Crewe has the highest obesity and respiratory death rates in the region. it’s clear that a substantial uplift in cycling levels will pay for itself across Cheshire in health improvements alone.
At its most simple studies shows that cyclists take just over one day less a year off for sickness. If the economic impact of this were mapped against the UK economy for every 1% increase in cycling reported, the economy will see a £95million benefit in terms of fewer sick days.
Cheshire towns are small and dense, with no room for the parking that current growth will need.
In terms of raw volumes, a car takes up the street space that can carry nine cyclists or an even more impressive 24 walkers: as a use of valuable city space, the bicycle makes good sense.
Studies across the world report a positive economic multiplier effect when cities invest in and embrace cycling. One study focused on Portland, Oregon, where businesses have a culture that accepts the bicycle mode, sometimes offering specials for those who arrive by bike, plus amenities such as lockers, showers, and other services that are less obvious from the street. Portland is actively pursuing this development concept, but the individual elements of bike-supported development are catching on nationwide, even when support from the business community is mixed.
Some cities are preparing ‘cycling accounts’ to show the overall impact of investment. The often cited City of Copenhagen methodology suggests that: ‘When a person chooses to cycle this is a clear gain for society of DKK 1.22 (13 pence) per cycled kilometre. Conversely, society suffers a net loss of DKK 0.69 (8 pence) per kilometre driven by car.’
Cheshire East Highways should embrace cycling. CEC is spending more than £35million around Crewe, with less 1% of that on dedicated cycle lanes. [I am happy to be proved wrong, but I cannot get data from CEC on spending] Even the heaviest cyclist will do virtually no damage to a cycle route.
Building cycleways is a critical step to getting more people onto bikes, particularly as women and older groups feel more safe in dedicated, segregated cycleways; the good news is that those cycleways are also a great economic boost to the city, too, but CEC has spent almost all of the £3.7m Local Sustainable Transport Fund on a bus that seems to run almost empty and paying staff to advise us to get on it.
I did try to convince an architect of the new Crewe Lifestyle Centre to put in adequate cycle parking that would encourage healthy lifestyle travelling to the centre but was told that the project had been ‘redlined’ and no further work was allowed. I am pleased that the centre has symbolically taken 200 car parking spaces but these need converting to cycle parking. The construction costs of a parking space for a bicycle amount to approximately 5% of the cost of a parking space for a car
In the UK studies have shown that car parking, particularly subsidised, has a major impact on travel choices and that it weighs heavily on the budgets of both businesses and local authorities in terms of infrastructure. Shopper and commuters should pay for what parking space actually costs.
There are also pollution costs to consider. Air pollution causes annual health costs of roughly £15 billion to UK citizens. This is comparable to the growing annual health costs of obesity, estimated at £10 billion. Road-based, fossil-fuel based transport has a significant part to play in those costs.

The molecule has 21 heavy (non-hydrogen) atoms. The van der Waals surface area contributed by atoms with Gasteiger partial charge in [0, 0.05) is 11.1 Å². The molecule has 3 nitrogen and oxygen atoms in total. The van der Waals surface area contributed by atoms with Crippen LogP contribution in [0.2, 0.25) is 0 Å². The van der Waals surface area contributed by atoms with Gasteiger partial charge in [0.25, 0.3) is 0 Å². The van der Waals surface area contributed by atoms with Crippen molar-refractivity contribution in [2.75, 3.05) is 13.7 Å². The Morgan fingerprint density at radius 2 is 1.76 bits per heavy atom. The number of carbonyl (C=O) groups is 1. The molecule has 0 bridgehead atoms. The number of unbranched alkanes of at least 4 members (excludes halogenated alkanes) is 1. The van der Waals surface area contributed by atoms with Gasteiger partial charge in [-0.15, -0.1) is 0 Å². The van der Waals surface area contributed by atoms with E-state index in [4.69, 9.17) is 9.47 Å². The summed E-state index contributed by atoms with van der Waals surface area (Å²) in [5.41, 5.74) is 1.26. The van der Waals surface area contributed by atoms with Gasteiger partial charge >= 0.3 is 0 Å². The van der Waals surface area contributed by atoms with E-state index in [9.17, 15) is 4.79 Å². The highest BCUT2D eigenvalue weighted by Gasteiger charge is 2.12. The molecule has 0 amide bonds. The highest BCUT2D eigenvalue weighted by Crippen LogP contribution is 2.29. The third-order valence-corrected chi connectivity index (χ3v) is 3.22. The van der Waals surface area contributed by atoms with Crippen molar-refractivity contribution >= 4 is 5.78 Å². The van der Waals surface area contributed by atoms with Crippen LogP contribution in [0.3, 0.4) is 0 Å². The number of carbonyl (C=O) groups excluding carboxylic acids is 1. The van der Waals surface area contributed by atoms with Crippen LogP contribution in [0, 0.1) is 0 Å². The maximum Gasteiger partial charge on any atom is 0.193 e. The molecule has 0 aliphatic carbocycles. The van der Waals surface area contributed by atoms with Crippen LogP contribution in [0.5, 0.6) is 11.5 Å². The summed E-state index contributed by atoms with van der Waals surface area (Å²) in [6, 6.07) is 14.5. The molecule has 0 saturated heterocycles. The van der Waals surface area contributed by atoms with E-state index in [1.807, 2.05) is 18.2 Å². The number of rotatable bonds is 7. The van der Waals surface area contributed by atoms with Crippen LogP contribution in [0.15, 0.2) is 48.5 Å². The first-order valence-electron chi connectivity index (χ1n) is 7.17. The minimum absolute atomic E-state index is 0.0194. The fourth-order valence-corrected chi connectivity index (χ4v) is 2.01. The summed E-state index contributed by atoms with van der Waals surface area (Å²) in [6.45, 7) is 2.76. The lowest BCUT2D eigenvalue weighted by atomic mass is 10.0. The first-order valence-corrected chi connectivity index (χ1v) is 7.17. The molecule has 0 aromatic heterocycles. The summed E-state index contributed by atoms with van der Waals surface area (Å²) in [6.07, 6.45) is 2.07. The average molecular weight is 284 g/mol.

Water pollution can also be linked to car use with external costs including water damage from road salt, and leakage of oil, antifreeze, or other hazardous fluids. Locally there are also flood risk problems through increased impervious surfaces due to paving of roads and car parks.
And then finally there’s the residents and workers of Cheshire towns who can make the great bicycle transition happen. Did you know that only 43% of Crewe Central families have access to a car! [Census data} Why should they be choked by others fumes?
Reducing traffic will cut health costs not only in terms of obesity and respiratory problems, the more cyclists and walkers there are, the fewer proportion of accidents they have. Each major accident costs thousands of pounds in terms of health, business, traffic and of course grief. Did you know there were 79 vehicle related deaths in Crewe in the last 10 years and NO cycle deaths?
The London School of Economics placed the annual contribution of cycling to UK PLC as being around £2.9 billion per year, or £230 per cyclist.
This represents, by mode, possibly one of the swiftest returns on investment possible through Cheshire wide investment in sustainable transport infrastructure.
Up till 1983 Crewe had the highest proportion of commuting journeys by bike in the UK, (after Cambridge) We are now reduced to less than 8% and falling fast. Michael Jones described Crewe as Cheshire’s cycling centre. When you look at what Boris Bikes have done for London, or visit any European city you can see why re branding our towns into cycling centres is worth doing;
“If you were to concoct a recipe for becoming known as a sophisticated, stylish and contemporary conurbation, cycle chic is one of the key ingredients that you’d hurl in alongside coffee shops, a bohemian quarter, an arts festival or two,or a decent market.”
The facts outlined above are clear. If we make a generational shift in levels of cycling through high quality urban interventions and a shift in transportation culture, we have the potential to repay that investment quickly and dramatically through better health, better business and a transformed city environment. This is not done by encouraging town centre parking. Its done by consulting all the people who want to live and work in a liveable town.
Thanks to Peter Connor @headstretcher for data